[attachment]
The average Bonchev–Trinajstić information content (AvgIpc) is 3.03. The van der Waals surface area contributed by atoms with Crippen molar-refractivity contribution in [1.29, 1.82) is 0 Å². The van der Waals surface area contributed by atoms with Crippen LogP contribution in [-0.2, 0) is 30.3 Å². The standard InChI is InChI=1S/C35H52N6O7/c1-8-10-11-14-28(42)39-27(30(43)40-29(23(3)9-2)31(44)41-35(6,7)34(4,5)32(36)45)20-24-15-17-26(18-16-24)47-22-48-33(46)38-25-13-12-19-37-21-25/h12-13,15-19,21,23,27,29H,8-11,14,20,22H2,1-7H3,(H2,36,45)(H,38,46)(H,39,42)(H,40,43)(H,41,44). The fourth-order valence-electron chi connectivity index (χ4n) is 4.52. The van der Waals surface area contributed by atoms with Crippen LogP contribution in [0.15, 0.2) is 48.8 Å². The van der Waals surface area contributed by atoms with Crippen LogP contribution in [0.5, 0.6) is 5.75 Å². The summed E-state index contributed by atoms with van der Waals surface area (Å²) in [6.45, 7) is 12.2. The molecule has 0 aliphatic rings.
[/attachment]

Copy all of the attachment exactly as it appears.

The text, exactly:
The average Bonchev–Trinajstić information content (AvgIpc) is 3.03. The van der Waals surface area contributed by atoms with Crippen molar-refractivity contribution in [1.29, 1.82) is 0 Å². The van der Waals surface area contributed by atoms with Crippen LogP contribution in [-0.2, 0) is 30.3 Å². The standard InChI is InChI=1S/C35H52N6O7/c1-8-10-11-14-28(42)39-27(30(43)40-29(23(3)9-2)31(44)41-35(6,7)34(4,5)32(36)45)20-24-15-17-26(18-16-24)47-22-48-33(46)38-25-13-12-19-37-21-25/h12-13,15-19,21,23,27,29H,8-11,14,20,22H2,1-7H3,(H2,36,45)(H,38,46)(H,39,42)(H,40,43)(H,41,44). The fourth-order valence-electron chi connectivity index (χ4n) is 4.52. The van der Waals surface area contributed by atoms with Crippen LogP contribution in [0.15, 0.2) is 48.8 Å². The van der Waals surface area contributed by atoms with Crippen LogP contribution in [0.5, 0.6) is 5.75 Å². The summed E-state index contributed by atoms with van der Waals surface area (Å²) in [6.45, 7) is 12.2. The molecule has 0 aliphatic rings.